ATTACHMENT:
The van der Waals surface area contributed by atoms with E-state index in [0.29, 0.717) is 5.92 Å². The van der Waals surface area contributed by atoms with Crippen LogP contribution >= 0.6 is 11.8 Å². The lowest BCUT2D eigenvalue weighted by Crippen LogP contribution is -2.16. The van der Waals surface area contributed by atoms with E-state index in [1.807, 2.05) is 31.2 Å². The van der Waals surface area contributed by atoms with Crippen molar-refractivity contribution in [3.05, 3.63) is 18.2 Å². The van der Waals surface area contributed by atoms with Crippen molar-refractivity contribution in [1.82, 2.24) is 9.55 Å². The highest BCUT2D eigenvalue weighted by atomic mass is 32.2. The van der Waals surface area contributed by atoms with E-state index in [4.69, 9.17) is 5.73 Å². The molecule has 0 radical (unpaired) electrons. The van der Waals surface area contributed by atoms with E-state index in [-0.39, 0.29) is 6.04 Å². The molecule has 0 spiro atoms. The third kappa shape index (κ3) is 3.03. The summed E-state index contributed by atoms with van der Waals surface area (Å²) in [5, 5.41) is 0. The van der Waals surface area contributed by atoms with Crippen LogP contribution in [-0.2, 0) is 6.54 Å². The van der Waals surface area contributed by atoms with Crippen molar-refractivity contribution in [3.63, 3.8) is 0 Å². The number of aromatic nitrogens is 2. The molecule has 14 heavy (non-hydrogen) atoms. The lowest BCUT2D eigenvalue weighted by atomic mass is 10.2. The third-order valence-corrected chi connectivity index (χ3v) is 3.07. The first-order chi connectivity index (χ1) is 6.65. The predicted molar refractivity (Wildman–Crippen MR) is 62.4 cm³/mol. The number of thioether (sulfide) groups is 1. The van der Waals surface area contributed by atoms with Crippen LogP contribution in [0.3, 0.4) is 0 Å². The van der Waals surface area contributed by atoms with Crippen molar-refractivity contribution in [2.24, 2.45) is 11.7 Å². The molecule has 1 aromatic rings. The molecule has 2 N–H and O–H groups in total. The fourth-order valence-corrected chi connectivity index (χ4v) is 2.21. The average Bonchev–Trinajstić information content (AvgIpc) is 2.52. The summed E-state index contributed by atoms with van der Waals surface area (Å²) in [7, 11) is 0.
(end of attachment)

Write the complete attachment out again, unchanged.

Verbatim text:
The van der Waals surface area contributed by atoms with E-state index in [0.29, 0.717) is 5.92 Å². The van der Waals surface area contributed by atoms with Crippen LogP contribution >= 0.6 is 11.8 Å². The lowest BCUT2D eigenvalue weighted by Crippen LogP contribution is -2.16. The van der Waals surface area contributed by atoms with E-state index in [1.807, 2.05) is 31.2 Å². The van der Waals surface area contributed by atoms with Crippen molar-refractivity contribution in [3.05, 3.63) is 18.2 Å². The van der Waals surface area contributed by atoms with Crippen molar-refractivity contribution in [1.82, 2.24) is 9.55 Å². The highest BCUT2D eigenvalue weighted by atomic mass is 32.2. The van der Waals surface area contributed by atoms with E-state index in [4.69, 9.17) is 5.73 Å². The molecule has 0 radical (unpaired) electrons. The van der Waals surface area contributed by atoms with E-state index in [-0.39, 0.29) is 6.04 Å². The molecule has 0 spiro atoms. The third kappa shape index (κ3) is 3.03. The summed E-state index contributed by atoms with van der Waals surface area (Å²) in [5, 5.41) is 0. The van der Waals surface area contributed by atoms with Crippen LogP contribution in [-0.2, 0) is 6.54 Å². The van der Waals surface area contributed by atoms with Crippen molar-refractivity contribution in [3.63, 3.8) is 0 Å². The number of aromatic nitrogens is 2. The molecule has 14 heavy (non-hydrogen) atoms. The lowest BCUT2D eigenvalue weighted by atomic mass is 10.2. The third-order valence-corrected chi connectivity index (χ3v) is 3.07. The first-order chi connectivity index (χ1) is 6.65. The predicted molar refractivity (Wildman–Crippen MR) is 62.4 cm³/mol. The number of thioether (sulfide) groups is 1. The van der Waals surface area contributed by atoms with Crippen LogP contribution in [0.3, 0.4) is 0 Å². The van der Waals surface area contributed by atoms with Crippen molar-refractivity contribution in [2.24, 2.45) is 11.7 Å². The molecule has 1 aromatic rings. The molecule has 2 N–H and O–H groups in total. The fourth-order valence-corrected chi connectivity index (χ4v) is 2.21. The average Bonchev–Trinajstić information content (AvgIpc) is 2.52. The summed E-state index contributed by atoms with van der Waals surface area (Å²) in [7, 11) is 0.